After 9/11, it certainly became more difficult. Now, with the incidents on Christmas Day over Detroit and in Time Square last week, Americans are much more conscious that our enemies have a dreadful capability of coming in with methods of destruction that go beyond the imagination. What are we to do? For our physical safety, we will have to be more patient at international borders, and much more cooperative with our security mechanisms and law enforcement officers. We are a peaceful country- or at least we would like to be- but now almost everybody will have to be a part-time cop. Let’s pray that this period does not last too long.
This is really a messy world, isnt’ it? There is so much conflict, so much misunderstanding, bitterness and discouragement. All of that has to be considered before we even think about the pain and suffering most humans experience via their bodies.
In the midst of that comes a thought and an event that cheers nearly everyone. I’m talking about a day that all of us dedicate to our own mothers and to mothers everywhere. MOTHERS DAY!
The average person can’t even say the words without beginiing to have a smile on his/her face. We mark this celebration every year, but let’s really overreach in terms of kindness and thoughtful appreciation of what we have received from that wonderful person she who gave us life!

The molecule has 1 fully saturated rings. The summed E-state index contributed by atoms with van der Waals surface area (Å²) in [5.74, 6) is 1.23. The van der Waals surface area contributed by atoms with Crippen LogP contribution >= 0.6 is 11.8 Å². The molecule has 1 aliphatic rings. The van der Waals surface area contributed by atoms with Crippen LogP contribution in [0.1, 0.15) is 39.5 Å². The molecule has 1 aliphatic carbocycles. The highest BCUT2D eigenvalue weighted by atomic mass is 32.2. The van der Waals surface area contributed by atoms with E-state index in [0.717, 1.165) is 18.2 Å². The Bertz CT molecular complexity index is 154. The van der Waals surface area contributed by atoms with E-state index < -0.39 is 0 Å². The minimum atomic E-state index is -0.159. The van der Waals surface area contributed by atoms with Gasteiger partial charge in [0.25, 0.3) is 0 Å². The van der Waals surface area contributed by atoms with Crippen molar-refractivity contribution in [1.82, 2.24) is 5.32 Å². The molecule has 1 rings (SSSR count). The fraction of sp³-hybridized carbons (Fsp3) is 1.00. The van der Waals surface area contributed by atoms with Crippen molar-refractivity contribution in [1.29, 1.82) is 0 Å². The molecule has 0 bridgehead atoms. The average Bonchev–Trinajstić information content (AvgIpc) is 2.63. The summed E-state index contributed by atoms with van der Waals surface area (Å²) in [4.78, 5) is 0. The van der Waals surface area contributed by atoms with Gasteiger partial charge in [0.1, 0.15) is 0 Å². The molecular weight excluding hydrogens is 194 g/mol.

Shall we call a council? When you go to mass tomorrow, listen attentively to the second reading. It’s from the Acts of the Apostles and describes a very important scene in the early church. The Church is in confusion. There is conflict among the leaders, and oddly enough this will not be the last time. Acts 15 describes the first Council in the story of the Catholic Church. Conflict and tension in the community is at odds with the nature of the church. Those early bishops (they were not called that in the first century- they were called elders) met and resolved the issue and established policy on a crucially important point:
Did new converts to the Church have to become Jews first?
The answer was a resounding NO, and that policy was sent from the leaders in Jerusalem to other churches. The apostles and elders “sent greetings to the brothers of Gentile origin in Antioch, Syria, and Cilicia” establishing the policy. They only had to commit their faith in Jesus and not be burdened by older Jewish liturgical laws.
This text is important for us because it shows the infant Church structured with clearly designated leaders, a strong commitment to religious unity, and strong missionary zeal to spread the message of Jesus across the planet. Today the Church has been sorely wounded by inner weaknesses. The guidance of the Holy Spirit in Jerusalem is needed as much today as it was back then. Let us pray and listen.